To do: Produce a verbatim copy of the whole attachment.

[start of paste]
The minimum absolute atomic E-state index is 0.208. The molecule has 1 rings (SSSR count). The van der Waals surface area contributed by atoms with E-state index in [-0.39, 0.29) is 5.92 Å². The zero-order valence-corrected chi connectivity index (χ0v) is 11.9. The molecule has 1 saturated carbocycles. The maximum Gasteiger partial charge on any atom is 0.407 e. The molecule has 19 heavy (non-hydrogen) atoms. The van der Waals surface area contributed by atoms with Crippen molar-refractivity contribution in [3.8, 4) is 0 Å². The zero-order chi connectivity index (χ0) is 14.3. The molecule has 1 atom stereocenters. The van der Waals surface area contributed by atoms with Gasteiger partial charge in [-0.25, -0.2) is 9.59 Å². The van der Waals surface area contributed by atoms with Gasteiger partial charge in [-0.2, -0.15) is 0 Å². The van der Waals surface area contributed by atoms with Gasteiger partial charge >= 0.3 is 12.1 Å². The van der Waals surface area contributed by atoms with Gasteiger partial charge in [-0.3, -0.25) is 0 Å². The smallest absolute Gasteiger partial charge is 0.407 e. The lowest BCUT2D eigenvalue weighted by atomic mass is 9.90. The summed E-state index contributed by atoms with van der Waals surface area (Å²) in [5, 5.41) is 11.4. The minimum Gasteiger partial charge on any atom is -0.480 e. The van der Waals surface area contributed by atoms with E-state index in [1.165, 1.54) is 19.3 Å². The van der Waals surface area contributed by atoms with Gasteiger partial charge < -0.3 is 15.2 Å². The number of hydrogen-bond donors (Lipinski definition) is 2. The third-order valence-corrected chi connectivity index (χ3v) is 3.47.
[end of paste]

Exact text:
The minimum absolute atomic E-state index is 0.208. The molecule has 1 rings (SSSR count). The van der Waals surface area contributed by atoms with E-state index in [-0.39, 0.29) is 5.92 Å². The zero-order valence-corrected chi connectivity index (χ0v) is 11.9. The molecule has 1 saturated carbocycles. The maximum Gasteiger partial charge on any atom is 0.407 e. The molecule has 19 heavy (non-hydrogen) atoms. The van der Waals surface area contributed by atoms with Crippen molar-refractivity contribution in [3.8, 4) is 0 Å². The zero-order chi connectivity index (χ0) is 14.3. The molecule has 1 atom stereocenters. The van der Waals surface area contributed by atoms with Gasteiger partial charge in [-0.25, -0.2) is 9.59 Å². The van der Waals surface area contributed by atoms with Gasteiger partial charge in [-0.2, -0.15) is 0 Å². The van der Waals surface area contributed by atoms with Gasteiger partial charge >= 0.3 is 12.1 Å². The van der Waals surface area contributed by atoms with Gasteiger partial charge in [-0.3, -0.25) is 0 Å². The smallest absolute Gasteiger partial charge is 0.407 e. The lowest BCUT2D eigenvalue weighted by atomic mass is 9.90. The summed E-state index contributed by atoms with van der Waals surface area (Å²) in [5, 5.41) is 11.4. The minimum Gasteiger partial charge on any atom is -0.480 e. The van der Waals surface area contributed by atoms with E-state index in [1.165, 1.54) is 19.3 Å². The van der Waals surface area contributed by atoms with Gasteiger partial charge < -0.3 is 15.2 Å². The number of hydrogen-bond donors (Lipinski definition) is 2. The third-order valence-corrected chi connectivity index (χ3v) is 3.47.